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TI report hails water privatisation

NAIROBI, June 26 – A new report by Transparency International indicates that privatisation in the water sector was the most important change made to curb corruption.

The report, launched on Thursday, states that barring local authorities from running water and sewerage services was a good step in improving water governance.

The Global Corruption Report 2008 revealed that water providers were facing a challenge in stemming corrupt practices that migrated with operational structures and staff inherited from local authorities.

Lawrence Gikaru, consultant who worked on the report, recommended that inefficiency be targeted in strategies to fight corruption in the services sector.

"When we address inefficiencies, there is less incentive to pay a bribe. You put confidence in the consumer to use your product in the right manner," Gikaru pointed out.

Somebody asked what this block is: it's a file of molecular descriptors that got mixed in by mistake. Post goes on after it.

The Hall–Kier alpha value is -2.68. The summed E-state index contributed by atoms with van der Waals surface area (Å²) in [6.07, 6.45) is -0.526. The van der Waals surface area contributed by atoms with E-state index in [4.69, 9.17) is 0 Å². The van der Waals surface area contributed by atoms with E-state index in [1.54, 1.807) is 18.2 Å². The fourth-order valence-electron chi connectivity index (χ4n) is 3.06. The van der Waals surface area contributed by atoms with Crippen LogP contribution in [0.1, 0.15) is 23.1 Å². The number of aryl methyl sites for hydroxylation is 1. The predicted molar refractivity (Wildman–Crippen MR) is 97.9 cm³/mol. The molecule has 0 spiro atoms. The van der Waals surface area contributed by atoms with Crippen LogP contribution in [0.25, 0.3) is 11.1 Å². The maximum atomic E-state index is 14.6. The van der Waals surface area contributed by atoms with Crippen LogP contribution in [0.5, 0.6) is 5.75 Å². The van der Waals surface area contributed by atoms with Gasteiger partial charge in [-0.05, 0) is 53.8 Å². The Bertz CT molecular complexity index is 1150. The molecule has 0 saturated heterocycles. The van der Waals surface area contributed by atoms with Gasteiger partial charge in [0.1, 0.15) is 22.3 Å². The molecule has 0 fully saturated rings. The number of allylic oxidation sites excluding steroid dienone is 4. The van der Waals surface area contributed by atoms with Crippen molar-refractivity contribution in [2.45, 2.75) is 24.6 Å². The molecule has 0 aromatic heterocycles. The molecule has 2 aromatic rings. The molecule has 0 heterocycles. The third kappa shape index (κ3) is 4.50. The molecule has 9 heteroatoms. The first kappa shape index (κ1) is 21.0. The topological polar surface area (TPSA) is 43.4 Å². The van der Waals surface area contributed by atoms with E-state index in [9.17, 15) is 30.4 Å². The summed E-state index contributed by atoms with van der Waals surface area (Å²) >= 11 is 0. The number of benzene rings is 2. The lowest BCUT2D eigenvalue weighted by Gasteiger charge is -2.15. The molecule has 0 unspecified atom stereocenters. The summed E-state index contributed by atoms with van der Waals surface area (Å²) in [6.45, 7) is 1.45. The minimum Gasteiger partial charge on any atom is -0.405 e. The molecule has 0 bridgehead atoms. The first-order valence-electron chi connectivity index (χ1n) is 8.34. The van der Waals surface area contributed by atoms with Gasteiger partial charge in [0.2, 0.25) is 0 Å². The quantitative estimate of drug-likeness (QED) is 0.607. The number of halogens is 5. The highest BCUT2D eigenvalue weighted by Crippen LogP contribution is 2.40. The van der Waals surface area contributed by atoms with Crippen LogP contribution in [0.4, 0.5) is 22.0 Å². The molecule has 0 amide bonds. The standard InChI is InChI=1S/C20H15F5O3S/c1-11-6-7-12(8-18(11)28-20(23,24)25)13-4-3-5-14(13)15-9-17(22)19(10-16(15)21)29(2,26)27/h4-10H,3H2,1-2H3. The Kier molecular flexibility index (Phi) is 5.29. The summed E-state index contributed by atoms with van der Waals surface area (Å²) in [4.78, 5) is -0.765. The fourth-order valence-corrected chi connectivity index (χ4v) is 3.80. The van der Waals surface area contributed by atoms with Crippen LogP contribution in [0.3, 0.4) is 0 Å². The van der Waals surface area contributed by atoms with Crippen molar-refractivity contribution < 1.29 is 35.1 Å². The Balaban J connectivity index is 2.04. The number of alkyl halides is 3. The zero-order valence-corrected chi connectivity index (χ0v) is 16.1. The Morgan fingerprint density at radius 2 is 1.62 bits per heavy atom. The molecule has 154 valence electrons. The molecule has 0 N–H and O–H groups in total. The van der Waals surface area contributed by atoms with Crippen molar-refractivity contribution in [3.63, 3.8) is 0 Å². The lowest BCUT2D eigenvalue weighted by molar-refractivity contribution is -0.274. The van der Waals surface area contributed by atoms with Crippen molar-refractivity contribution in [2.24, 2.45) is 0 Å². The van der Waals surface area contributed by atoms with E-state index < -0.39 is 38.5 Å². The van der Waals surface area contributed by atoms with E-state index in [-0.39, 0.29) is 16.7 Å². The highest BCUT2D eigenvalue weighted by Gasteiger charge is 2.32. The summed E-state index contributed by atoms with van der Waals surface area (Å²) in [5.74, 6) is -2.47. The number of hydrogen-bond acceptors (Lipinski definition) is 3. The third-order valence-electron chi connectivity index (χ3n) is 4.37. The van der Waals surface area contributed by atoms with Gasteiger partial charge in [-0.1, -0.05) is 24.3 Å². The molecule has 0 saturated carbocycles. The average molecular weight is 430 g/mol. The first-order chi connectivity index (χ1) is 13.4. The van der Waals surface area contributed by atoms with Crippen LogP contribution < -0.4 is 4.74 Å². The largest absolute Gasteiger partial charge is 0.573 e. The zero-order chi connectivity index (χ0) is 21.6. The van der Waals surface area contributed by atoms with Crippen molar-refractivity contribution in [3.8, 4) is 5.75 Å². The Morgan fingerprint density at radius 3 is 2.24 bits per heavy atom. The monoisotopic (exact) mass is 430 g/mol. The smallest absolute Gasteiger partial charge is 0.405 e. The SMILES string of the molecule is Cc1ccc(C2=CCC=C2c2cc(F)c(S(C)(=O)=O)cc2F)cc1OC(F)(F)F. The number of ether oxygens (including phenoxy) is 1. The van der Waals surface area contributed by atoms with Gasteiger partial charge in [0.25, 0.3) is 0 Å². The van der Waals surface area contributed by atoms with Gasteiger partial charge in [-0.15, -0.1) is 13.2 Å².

Gikaru added that fighting corruption must also be holistic in approach.

"The most effective way to fight corruption is through a systems approach. It is not through piecemeal changes," he stated.

"It is not simply sacking an employee or a manager who has been involved in corruption."

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The government’s National Water Policy of 1999 envisages universal access to safe water by 2010.

To address the almost total collapse in the water sector, the government approved the Water Act 2002 as a vehicle for addressing inefficiency.

Although the Ministry of Water and Irrigation remains at the helm, the act created new bodies with explicit roles.

The most important change was to bar local authorities from running water and sewerage services. To conform to these requirements, water providers, modeled on commercial principles, sprang up in every corner of the country.

In the case of the Nairobi Water Company, a recent survey showed that 62 per cent of consumers had witnessed petty corruption in relation to water service provision.

A Citizens’ Report Card in May 2007, based on a survey of almost 3,000 households in Kenya’s three largest cities (Nairobi, Mombasa and Kisumu) returned mixed results.

Although few households reported paying incentives outside official billing, the report indicated increased reliance on landlords to pay water bills, opening the prospect of bribery at the interface between them and water companies.

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